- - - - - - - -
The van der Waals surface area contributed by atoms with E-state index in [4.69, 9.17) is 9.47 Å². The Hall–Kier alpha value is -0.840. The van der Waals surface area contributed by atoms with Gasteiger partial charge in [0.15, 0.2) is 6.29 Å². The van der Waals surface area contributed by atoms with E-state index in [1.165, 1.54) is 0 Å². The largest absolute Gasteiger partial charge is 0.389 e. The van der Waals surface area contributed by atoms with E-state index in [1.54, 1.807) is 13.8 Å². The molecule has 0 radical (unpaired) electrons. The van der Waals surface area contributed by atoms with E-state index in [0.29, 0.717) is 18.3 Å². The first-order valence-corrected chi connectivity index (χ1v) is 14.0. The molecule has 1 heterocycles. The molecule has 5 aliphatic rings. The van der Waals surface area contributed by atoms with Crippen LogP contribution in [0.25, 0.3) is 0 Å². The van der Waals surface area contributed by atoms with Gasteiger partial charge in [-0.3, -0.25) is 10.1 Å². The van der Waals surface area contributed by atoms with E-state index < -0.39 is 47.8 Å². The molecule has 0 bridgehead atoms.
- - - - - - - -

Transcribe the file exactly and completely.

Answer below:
The van der Waals surface area contributed by atoms with E-state index in [4.69, 9.17) is 9.47 Å². The Hall–Kier alpha value is -0.840. The van der Waals surface area contributed by atoms with Gasteiger partial charge in [0.15, 0.2) is 6.29 Å². The van der Waals surface area contributed by atoms with E-state index in [1.165, 1.54) is 0 Å². The largest absolute Gasteiger partial charge is 0.389 e. The van der Waals surface area contributed by atoms with E-state index in [1.54, 1.807) is 13.8 Å². The molecule has 0 radical (unpaired) electrons. The van der Waals surface area contributed by atoms with E-state index in [0.29, 0.717) is 18.3 Å². The first-order valence-corrected chi connectivity index (χ1v) is 14.0. The molecule has 1 heterocycles. The molecule has 5 aliphatic rings. The van der Waals surface area contributed by atoms with Crippen LogP contribution in [0.25, 0.3) is 0 Å². The van der Waals surface area contributed by atoms with Gasteiger partial charge in [-0.3, -0.25) is 10.1 Å². The van der Waals surface area contributed by atoms with E-state index < -0.39 is 47.8 Å². The molecule has 0 bridgehead atoms.